A band of brothers (and sisters), better known as the Norsemen motorcycle club Sussex, took a day out to personally present a cheque for £1,250 to the Sussex Air Ambulance. The cheque was part of the proceeds from the Norsemen’s fifth annual charity Poker Run; a further cheque for £750 was also presented to St Michaels Hospice.
The day commenced with the bikers meeting at their headquarters in St Leonards on Sea. Then, with club president Dexter Martin leading the way, the bikers mounted gleaming bikes, trikes (and a car), and the Norseman set off, travelling en-mass to the home of the Sussex Air Ambulance, near Horsham, to present the cheque and meet the crew. The Air Ambulance is a service that secretary Kevin Martin said bikers have great respect for: “We (bikers) rely on them but we all hope we are never going to have to use them.”
However, club member, Martin ‘two toes’ Humphrey, had first hand experience of the Air Ambulance after he was involved in an accident in 2006. Martin said: “I went into the side of a car that was turning right and came off my bike. Luckily there was a doctor travelling in a car behind me, he gave me morphine as my toes were hanging off and my femur was sticking out of my leg. I passed out and he rang for the Air Ambulance.” Martin said he was “very lucky” to have had the expertise of both the doctor, who initially helped him, and the Air Ambulance crew who quickly arrived at the scene. The accident left Martin minus two toes and he now has a metal pin in his femur, but he hasn’t been put off motor cycling and was back on his bike within 6 months of the accident.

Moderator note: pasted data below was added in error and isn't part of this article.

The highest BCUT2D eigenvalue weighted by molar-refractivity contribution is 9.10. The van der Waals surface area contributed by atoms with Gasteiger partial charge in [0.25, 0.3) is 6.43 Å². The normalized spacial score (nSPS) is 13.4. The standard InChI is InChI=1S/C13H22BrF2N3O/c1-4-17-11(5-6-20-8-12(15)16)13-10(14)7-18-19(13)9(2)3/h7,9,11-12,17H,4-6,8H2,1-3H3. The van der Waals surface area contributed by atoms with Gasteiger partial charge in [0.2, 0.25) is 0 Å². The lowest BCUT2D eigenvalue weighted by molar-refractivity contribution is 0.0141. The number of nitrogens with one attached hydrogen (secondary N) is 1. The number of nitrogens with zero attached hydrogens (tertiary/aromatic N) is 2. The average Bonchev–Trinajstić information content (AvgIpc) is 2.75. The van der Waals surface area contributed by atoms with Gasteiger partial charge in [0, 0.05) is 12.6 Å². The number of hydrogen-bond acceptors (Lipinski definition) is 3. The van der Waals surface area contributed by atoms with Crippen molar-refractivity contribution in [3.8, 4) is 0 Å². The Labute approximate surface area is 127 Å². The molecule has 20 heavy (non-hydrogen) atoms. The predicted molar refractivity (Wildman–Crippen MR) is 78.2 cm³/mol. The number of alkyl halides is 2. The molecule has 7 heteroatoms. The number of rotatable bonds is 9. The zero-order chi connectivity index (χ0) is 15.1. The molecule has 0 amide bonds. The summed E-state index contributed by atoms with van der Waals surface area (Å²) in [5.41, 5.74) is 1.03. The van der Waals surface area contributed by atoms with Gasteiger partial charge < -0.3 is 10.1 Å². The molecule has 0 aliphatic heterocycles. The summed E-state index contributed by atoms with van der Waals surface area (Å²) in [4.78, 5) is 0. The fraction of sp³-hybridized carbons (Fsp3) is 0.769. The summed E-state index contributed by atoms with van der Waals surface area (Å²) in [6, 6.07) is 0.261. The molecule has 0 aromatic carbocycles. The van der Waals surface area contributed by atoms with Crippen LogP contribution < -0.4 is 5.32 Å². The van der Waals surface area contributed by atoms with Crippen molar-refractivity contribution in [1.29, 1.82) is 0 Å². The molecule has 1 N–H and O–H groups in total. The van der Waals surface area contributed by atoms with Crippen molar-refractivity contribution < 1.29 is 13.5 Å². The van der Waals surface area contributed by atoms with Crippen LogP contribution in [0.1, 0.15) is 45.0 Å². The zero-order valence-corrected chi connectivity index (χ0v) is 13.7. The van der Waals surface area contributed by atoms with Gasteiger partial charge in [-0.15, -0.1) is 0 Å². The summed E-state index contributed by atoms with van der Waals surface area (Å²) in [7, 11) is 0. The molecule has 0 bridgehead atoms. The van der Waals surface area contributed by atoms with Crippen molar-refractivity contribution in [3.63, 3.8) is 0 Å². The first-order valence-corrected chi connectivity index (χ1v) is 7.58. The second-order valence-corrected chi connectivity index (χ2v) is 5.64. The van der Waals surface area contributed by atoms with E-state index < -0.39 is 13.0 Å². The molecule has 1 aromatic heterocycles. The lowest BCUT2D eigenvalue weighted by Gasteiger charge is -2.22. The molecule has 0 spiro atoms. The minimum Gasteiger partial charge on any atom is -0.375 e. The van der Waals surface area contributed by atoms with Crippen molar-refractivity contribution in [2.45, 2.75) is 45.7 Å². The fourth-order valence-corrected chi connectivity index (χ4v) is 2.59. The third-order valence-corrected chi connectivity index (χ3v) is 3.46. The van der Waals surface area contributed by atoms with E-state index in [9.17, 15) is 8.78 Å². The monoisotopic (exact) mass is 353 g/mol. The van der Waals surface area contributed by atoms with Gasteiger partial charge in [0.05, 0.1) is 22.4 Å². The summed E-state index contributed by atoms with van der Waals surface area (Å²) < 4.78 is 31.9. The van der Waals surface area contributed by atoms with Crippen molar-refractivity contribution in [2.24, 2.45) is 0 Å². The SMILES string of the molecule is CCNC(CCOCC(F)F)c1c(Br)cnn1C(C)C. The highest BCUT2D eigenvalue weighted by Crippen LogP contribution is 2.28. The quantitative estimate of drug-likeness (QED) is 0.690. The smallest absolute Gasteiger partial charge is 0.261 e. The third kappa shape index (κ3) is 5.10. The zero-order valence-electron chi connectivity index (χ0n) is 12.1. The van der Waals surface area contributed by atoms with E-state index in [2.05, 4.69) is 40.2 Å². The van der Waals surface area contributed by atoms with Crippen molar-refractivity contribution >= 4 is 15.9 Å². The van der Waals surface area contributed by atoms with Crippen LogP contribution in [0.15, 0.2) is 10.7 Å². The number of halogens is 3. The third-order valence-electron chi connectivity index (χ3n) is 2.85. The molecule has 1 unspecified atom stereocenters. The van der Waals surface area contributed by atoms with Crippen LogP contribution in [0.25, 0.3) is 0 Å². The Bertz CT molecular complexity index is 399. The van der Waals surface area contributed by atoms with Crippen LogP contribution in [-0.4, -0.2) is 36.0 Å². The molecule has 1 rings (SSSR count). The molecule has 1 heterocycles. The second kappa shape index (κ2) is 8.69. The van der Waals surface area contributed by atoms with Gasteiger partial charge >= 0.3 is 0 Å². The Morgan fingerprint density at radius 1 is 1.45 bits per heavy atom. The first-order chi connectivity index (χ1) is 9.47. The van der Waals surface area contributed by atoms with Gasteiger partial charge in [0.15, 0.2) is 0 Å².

It costs £1.7 million a year to keep the Air Ambulance operational and Martin said he thinks it’s a great charity to donate to: “It’s something that everyone should think about, anyone involved in an accident may have to use it one day.”
On arrival at the Air Ambulance base at Dunsfold Park, the Norsemen were warmly greeted by fundraiser Bridget Pepper. A tour of the premises, including a look round the Air Ambulance – which had already been out on two calls that day – followed, before the bikers proudly presented their cheque to Bridget, Doctor Karin Deer, Paramedic Adam, and pilot Peter Driver. Bridget said: “We are so grateful to these guys and girls. We have to raise £1.7 million a year and an amount as big as £1,250 is a phenomenal help for us. They’ve also helped raise awareness throughout the county that we are a charity – something that a lot of people don’t realise.”
Travelling at 150 miles an hour, the Air Ambulance can reach the entire county in minutes, reaching a hospital in a fraction of the time that a land ambulance takes. It receives no government or lottery funding and although that has some financial disadvantages it does mean it is not tied to any single NHS hospital.
Pilot Peter Driver said that is advantageous in a life or death situation: “We can go to the nearest appropriate specialist centre, for example a burns or neurological unit. The Air Ambulance is a very quick and efficient way to get to the scene of an accident and move the patient away.